MANILA - A group advocating for e-cigarettes as an alternative to tobacco on Wednesday appealed to President Rodrigo Duterte to reconsider his vaping ban.
Dr. Lorenzo Mata, president of the group “Quit For Good," said vapes are "95 percent less harmful" than cigarettes, citing studies from the United Kingdom.
"We would respectfully appeal to the President to reconsider his decision because it can have dire consequences in the health and economy of the nation," he told ANC's Early Edition.
"Without a viable alternative to smoking, now considered as 95 percent less harmful than tobacco cigarette, then we are depriving the 17 million Filipino smokers of this opportunity."
Dr. Maricar Limpin, executive director of Action on Smoking and Health, meantime welcomed the President's order and said the studies Mata cited were "commissioned by vaping companies."
"Dr. Mata, I think you are veering away from the first and basic principle and that is to do no harm," she said.
"That means you want to ensure people will not be harmed in any way. So if you are going to give alternatives, it has to be an alternative that is going to pose no harm to people."
Mata said he was for "strict regulation" of e-cigarettes, citing the "dismal" success rate of government's anti-smoking program of 4 percent.
"We’re talking here of 16.3 million Filipino smokers statistically unable to quit. Are we just going to say to these people it's either quit cold turkey or you die?" he said,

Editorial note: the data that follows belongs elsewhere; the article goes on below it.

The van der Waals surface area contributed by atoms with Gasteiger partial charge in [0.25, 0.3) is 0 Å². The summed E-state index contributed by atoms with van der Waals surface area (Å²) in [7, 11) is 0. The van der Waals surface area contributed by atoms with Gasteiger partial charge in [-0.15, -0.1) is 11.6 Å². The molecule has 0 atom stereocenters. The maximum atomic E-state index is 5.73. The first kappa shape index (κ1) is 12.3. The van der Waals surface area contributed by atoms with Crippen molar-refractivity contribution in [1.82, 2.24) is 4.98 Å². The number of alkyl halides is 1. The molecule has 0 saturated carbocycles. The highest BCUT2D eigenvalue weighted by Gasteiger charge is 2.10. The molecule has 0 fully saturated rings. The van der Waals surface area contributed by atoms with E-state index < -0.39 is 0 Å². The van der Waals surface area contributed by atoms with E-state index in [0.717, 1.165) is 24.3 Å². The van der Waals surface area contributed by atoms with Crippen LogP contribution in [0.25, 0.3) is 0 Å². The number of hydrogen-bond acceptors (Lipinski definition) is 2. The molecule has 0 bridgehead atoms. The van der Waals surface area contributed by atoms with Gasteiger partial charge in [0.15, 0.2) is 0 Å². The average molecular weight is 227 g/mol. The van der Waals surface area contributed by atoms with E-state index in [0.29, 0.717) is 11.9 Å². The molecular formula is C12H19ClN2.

"This is a free country. They have a right to choose which one they would like to have as a product to at least take them away from the harmful effect of tobacco cigarette."
Mata added that vape itself does not cause any harm and called for "strict regulation" of e-cigarettes, including prohibiting the youth of its use.
"It’s the illicit e-juice that is placed inside the e-cigarette. It's just like you cannot blame the syringe for the injection of heroine The syringe is just the conduit," he said.
Limpin, however, said there is still harm in using vapes.
"When you talk about harm reduction, you want to move the risk from having it to zero risk. What is being offered is positive risk and then somewhat middle but not zero," she said.
"When you talk about alternative, the best way is really to stop."
The Philippines, with some 1 million users of e-cigarettes, earlier confirmed its first reported case of an illness related to vaping, one involving a teenage girl.
The DOH is calling for an outright ban on vaping as it warned Filipinos that e-cigarettes are not a proven nicotine replacement therapy and can cause lung illness.
A lawmaker has filed a measure seeking its ban on public places, while another called for vaping products to be removed from the market.